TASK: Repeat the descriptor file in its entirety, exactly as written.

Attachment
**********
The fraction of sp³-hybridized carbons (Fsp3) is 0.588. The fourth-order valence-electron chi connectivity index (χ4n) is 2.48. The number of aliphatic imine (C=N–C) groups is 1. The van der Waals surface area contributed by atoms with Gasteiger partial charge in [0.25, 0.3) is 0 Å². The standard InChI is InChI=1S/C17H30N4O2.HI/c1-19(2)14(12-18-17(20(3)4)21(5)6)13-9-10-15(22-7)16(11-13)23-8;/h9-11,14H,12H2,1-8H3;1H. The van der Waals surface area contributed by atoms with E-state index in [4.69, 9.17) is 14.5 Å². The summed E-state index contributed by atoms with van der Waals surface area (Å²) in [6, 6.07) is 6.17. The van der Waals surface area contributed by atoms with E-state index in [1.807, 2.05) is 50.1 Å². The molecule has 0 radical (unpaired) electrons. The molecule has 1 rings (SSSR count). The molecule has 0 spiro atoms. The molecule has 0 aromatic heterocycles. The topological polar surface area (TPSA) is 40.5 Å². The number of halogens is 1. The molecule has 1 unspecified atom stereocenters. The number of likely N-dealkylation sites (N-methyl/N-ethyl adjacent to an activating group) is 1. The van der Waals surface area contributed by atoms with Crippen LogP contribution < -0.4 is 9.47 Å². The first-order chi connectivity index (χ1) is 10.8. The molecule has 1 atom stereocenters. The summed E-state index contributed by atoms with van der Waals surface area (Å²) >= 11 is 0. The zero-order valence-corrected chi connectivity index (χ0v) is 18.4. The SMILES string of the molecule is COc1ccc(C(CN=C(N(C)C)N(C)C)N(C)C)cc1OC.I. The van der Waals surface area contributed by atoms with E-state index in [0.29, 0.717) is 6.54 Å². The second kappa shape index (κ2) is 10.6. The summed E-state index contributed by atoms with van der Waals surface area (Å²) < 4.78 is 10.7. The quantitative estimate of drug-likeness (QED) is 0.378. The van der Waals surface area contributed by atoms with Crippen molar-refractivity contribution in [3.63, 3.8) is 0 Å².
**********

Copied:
The fraction of sp³-hybridized carbons (Fsp3) is 0.588. The fourth-order valence-electron chi connectivity index (χ4n) is 2.48. The number of aliphatic imine (C=N–C) groups is 1. The van der Waals surface area contributed by atoms with Gasteiger partial charge in [0.25, 0.3) is 0 Å². The standard InChI is InChI=1S/C17H30N4O2.HI/c1-19(2)14(12-18-17(20(3)4)21(5)6)13-9-10-15(22-7)16(11-13)23-8;/h9-11,14H,12H2,1-8H3;1H. The van der Waals surface area contributed by atoms with E-state index in [4.69, 9.17) is 14.5 Å². The summed E-state index contributed by atoms with van der Waals surface area (Å²) in [6, 6.07) is 6.17. The van der Waals surface area contributed by atoms with E-state index in [1.807, 2.05) is 50.1 Å². The molecule has 0 radical (unpaired) electrons. The molecule has 1 rings (SSSR count). The molecule has 0 spiro atoms. The molecule has 0 aromatic heterocycles. The topological polar surface area (TPSA) is 40.5 Å². The number of halogens is 1. The molecule has 1 unspecified atom stereocenters. The number of likely N-dealkylation sites (N-methyl/N-ethyl adjacent to an activating group) is 1. The van der Waals surface area contributed by atoms with Crippen LogP contribution < -0.4 is 9.47 Å². The first-order chi connectivity index (χ1) is 10.8. The molecule has 1 atom stereocenters. The summed E-state index contributed by atoms with van der Waals surface area (Å²) >= 11 is 0. The zero-order valence-corrected chi connectivity index (χ0v) is 18.4. The SMILES string of the molecule is COc1ccc(C(CN=C(N(C)C)N(C)C)N(C)C)cc1OC.I. The van der Waals surface area contributed by atoms with E-state index in [0.29, 0.717) is 6.54 Å². The second kappa shape index (κ2) is 10.6. The summed E-state index contributed by atoms with van der Waals surface area (Å²) < 4.78 is 10.7. The quantitative estimate of drug-likeness (QED) is 0.378. The van der Waals surface area contributed by atoms with Crippen molar-refractivity contribution in [3.63, 3.8) is 0 Å².